23 Schlumberger (ed.), Sigillographie de l'Empire Byzantin, 665; and Bendall, ‘The mint of Trebizond’, 135. In fact, according to Hendy, M., Catalogue of the Byzantine Coins in the Dumbarton Oaks Collection and in the Whittemore Collection: 1081-1261 (Washington D. C. 1999) 427434Google Scholar, type X of the Trapezuntine follis coinage of the period ca. 1080-1110 CE, of which there are five examples, and also type XI, of which there are two examples, both purport to show images of St. Theodore in military attire, very similar to the display of the same saint on Theodore Gavras’ seals, and without any mention whatsoever of the concurrent reigning emperor, Alexios I Komnenos. In the two images of St. Theodore's attire, in both the seal and coin, he is documented as nimbate, wearing a tunic, breastplate and sagion, with a shield in his left hand and a lance in his right hand. See Hendy, Catalogue, 431 (type X); and also Dunn, A. W., A Handlist of the Byzantine Lead Seals and Tokens (and of Western and Islamic Seals) in the Barber Institute of Fine Arts (Birmingham 1983) 4 (cat. no. 6)Google Scholar.

24 Bryer, Dunn and Nesbitt, ‘Theodore Gabras’, 63. Nesbitt, whose item of study resides in the Dumbarton Oaks collection in Washington D. C., reads this seal as: [Κ(ύρι)ε βοήθ]ει τῷ σῷ [δ]ούλο Θεο[δ]ώ(ρῳ) δουκὶ τῷ Γαβρᾶ. Another seal of Theodore Gavras’, held at the Barber Institute of Fine Arts, at the University of Birmingham, is known to have been definitively found in Trebizond and dated to the late-eleventh century. It would be important to note here that this seal type of Theodore's is the only one which records his possession of the title sevastos, along with doux, confirming Zonaras’ description of Theodore Gavras as not only a doux, but also a sevastos. It also includes Theodore's militaristic namesake on the obverse, St. Theodore, (ὁ στρατηλάτηs) ‘the stratelates,’ according to Dunn, 64-65. As for the title of sevastos, although it has been brought to my attention that ‘foreign’ rulers received the title sevastos along with ‘domestic’ rulers, I would question the concept of foreignness and domesticity, especially since in the Byzantine imperial context, all Christian rulers were theoretically subject to the Christian emperor and were therefore within the oikoumene, i.e., ‘domestic.’ This would equally apply to the comparison with the seals and coins of Jaroslav referred to in n.13 above. Finally, Dunn's English translation should read as follows: (to St. Theodore, ‘the stratelates’), ‘Your namesake the sevastos, oh thrice-blessed one, the doux Gavras, oh holy one, protect.’

For the mention in Zonaras, see Zonaras, III, 726, 739. See also note 12 above. The poor preservation of the seal has not allowed me to make any alternative readings of this particular seal. Nevertheless, it would be worthwhile to make a final observation that the elaborate nature of the language used on the six-line metrical inscription on the reverse may suggest, if not attest to Theodore's high position in an otherwise hypostatic court hierarchy, that he felt secure enough to represent himself as a sevastos as well as doux of Trebizond and to evoke his namesake, St. Theodore, as the tris-makar (thrice-blessed one) on his seal. Such an evocation of one's namesake with the term tris-makar is little known elsewhere in provincial Byzantine sigillography. For other examples of the term ‘τρισμάκαρ’ appearing on Byzantine metrical seals, see the Dumbarton Oaks online catalogue accession numbers BZS.1958.106.2674 (http://www.doaks.org/resources/seals/byzantine-seals/BZS.1958.106.2674); and BZS.1955.1.3862 (http://www.doaks.org/resources/seals/byzantine-seals/BZS.1955.1.3862).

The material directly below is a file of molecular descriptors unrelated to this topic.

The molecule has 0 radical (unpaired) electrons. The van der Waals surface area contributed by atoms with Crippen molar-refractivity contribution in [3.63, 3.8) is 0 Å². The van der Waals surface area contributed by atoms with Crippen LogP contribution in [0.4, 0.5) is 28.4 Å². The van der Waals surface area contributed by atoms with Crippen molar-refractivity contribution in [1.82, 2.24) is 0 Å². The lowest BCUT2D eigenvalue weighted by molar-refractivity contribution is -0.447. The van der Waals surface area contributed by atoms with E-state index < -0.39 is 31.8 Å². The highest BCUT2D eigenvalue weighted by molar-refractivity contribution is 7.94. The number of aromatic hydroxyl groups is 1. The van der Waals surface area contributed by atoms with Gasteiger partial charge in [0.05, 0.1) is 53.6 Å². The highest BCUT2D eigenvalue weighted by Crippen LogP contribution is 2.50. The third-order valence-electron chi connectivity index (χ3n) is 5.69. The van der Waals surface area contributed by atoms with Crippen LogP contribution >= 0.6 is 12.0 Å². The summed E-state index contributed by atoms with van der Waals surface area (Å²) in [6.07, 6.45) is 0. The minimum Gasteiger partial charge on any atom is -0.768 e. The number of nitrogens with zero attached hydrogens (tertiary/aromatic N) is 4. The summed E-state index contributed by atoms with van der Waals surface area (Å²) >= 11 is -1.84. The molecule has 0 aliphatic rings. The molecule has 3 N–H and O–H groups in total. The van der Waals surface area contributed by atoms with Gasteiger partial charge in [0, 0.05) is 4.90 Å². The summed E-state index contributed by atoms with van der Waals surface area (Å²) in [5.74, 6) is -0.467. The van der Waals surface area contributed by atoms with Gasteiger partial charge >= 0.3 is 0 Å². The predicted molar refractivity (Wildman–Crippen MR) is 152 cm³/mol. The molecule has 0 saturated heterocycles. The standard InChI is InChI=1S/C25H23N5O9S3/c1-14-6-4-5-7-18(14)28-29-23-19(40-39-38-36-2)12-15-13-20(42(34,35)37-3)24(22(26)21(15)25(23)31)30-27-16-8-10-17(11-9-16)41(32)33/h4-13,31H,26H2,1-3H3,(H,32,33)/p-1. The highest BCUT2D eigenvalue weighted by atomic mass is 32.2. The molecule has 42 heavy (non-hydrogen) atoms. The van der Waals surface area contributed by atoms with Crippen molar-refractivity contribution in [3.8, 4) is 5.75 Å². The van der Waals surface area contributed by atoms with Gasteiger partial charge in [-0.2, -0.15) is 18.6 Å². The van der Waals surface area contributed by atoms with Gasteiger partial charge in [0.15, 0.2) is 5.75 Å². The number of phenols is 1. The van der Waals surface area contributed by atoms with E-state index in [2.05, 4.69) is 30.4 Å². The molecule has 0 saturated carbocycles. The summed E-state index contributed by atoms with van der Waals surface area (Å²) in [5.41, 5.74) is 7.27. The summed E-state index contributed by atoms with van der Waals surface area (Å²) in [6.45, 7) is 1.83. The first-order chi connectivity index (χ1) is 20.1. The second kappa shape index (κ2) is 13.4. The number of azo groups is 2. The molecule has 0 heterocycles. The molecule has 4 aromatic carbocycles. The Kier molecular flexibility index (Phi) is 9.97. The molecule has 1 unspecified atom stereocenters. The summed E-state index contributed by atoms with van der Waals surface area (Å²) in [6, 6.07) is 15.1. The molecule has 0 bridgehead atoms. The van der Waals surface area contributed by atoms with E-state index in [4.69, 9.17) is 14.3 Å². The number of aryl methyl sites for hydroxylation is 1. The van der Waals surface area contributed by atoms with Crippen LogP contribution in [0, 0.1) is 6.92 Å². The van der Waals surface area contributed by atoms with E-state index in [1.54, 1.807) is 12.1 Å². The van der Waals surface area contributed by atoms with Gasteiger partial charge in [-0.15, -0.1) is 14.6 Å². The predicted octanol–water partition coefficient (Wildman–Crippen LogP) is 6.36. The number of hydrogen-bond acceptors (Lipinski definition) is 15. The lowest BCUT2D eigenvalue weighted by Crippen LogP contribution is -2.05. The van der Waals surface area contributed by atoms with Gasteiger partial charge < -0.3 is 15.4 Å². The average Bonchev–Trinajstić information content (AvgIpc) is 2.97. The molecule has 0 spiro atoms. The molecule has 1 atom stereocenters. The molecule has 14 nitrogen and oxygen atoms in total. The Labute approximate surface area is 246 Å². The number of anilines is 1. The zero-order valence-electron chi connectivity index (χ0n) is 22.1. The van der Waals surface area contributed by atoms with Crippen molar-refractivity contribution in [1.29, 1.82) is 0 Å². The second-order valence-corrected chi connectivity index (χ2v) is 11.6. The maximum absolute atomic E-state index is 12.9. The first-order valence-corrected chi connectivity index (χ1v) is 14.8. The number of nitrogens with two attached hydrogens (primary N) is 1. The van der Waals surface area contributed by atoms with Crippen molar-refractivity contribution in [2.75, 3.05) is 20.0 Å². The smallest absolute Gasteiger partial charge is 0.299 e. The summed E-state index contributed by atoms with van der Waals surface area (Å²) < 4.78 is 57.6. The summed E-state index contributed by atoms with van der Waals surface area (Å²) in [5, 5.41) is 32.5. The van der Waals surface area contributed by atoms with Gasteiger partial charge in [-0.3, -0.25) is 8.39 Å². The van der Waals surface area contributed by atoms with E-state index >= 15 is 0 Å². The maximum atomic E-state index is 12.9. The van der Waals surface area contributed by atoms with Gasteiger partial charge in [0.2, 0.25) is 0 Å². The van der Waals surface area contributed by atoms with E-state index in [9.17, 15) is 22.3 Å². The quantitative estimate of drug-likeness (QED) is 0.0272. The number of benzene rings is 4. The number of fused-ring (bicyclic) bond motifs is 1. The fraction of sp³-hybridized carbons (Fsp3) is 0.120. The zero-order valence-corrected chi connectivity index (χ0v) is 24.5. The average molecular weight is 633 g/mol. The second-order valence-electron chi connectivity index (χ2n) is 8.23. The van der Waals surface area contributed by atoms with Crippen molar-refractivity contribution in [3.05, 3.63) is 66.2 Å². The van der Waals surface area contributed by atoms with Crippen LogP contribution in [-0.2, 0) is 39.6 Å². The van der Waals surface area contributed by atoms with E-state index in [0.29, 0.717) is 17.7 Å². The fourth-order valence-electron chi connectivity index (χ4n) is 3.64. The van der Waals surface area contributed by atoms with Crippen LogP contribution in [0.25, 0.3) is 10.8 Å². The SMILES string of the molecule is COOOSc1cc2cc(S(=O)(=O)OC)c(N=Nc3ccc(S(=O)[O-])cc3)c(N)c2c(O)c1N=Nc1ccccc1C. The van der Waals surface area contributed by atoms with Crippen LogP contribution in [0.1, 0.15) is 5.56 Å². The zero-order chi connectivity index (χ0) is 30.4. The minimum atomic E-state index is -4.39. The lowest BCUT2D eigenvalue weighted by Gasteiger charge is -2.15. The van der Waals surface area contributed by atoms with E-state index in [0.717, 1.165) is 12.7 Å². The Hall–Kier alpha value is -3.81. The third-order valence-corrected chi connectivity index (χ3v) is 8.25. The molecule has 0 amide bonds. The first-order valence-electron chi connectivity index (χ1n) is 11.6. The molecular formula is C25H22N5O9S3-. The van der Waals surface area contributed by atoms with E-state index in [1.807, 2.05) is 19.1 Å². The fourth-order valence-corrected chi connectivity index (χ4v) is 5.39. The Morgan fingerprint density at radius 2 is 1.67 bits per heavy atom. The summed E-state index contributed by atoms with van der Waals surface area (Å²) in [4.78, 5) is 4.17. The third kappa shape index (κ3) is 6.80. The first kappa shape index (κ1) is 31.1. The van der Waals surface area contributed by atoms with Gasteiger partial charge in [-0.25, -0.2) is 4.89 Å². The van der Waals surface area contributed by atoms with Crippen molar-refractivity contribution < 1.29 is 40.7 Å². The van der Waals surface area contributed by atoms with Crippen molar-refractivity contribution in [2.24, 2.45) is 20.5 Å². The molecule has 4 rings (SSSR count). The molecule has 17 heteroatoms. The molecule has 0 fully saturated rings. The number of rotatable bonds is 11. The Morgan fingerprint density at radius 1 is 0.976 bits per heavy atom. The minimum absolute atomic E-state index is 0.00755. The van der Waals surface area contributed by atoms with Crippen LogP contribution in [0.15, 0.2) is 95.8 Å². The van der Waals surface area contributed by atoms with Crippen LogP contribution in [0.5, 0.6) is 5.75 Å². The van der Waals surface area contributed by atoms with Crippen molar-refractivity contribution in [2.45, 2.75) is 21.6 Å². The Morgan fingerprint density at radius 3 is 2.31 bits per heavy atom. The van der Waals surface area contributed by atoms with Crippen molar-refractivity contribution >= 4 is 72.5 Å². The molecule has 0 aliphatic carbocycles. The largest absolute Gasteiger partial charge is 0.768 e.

25 Skylitzes, ed. Thurn, 354 [16:39]; trans. Wortley, 336.

Ὁ δὲ βασιλεὺς ἀπελθὼν ἐν Κωνσταντινουπόλει, κατὰ τὸν Ἰαννουάριον μῆνα τοῦ ἑξακισχιλιοστοῦ πεντακοσιοστοῦ εἰκοστοῦ τετάρτου ἔτους, στόλον εἰς Χαζαρίαν ἐκπέμπει, ἔξαρχον ἔχοντα τὸν Μογγόν, υἱὸν Ἀνδρονίκου δουκὸς τοῦ Λυδοῦ· καὶ τῇ συνεργίᾳ Σφέγγου τοῦ ἀδελφοῦ Βλαδιμηροῦ, τοῦ γαμβροῦ τοῦ βασιλέως, ὑπέταξε τὴν χώραν, τοῦ ἄρχοντος αὐτῆς Γεωργίου τοῦ Τζούλη ἐν τῇ πρώτῃ προσβολῇ συλληφθέντος.

We may also note that Wortley translates the word ἄρχον as ‘governor’ and the word χώραν as ‘region,’ even though alternatively it could typically be ‘land,’ ‘country,’ or in the context of contemporary reference to Crimea, as ‘climata,’ per the common usage in Latin. For example, the sixth-century Synekdemos of Ierokles, ed. G. F. C. Parthey (Berlin 1866) 140-141, lists all concurrent areas subject to the Constantinopolitan patriarch, the Latin translation of such areas, including Crimea and even Khazaria, in fact, references ‘climata’, as opposed to the usage of words such as ἀρχοντεία or ἐπαρχία. In this regard, it would be important to note that Skylitzes’ use of the word χώραν is not technical, which, according to Archie Dunn (personal communication, 24 January, 2017), indicates the perception that this ‘region’ was not a formal province of the empire, as distinct from contemporary Cherson, even though the two are associated by other sources discussed below.

26 Sharp, R., The outside image: a comparative study of external architectural display on middle Byzantine structures on the Black Sea Littoral, (University of Birmingham 2011Google Scholar, unpublished PhD thesis) 114.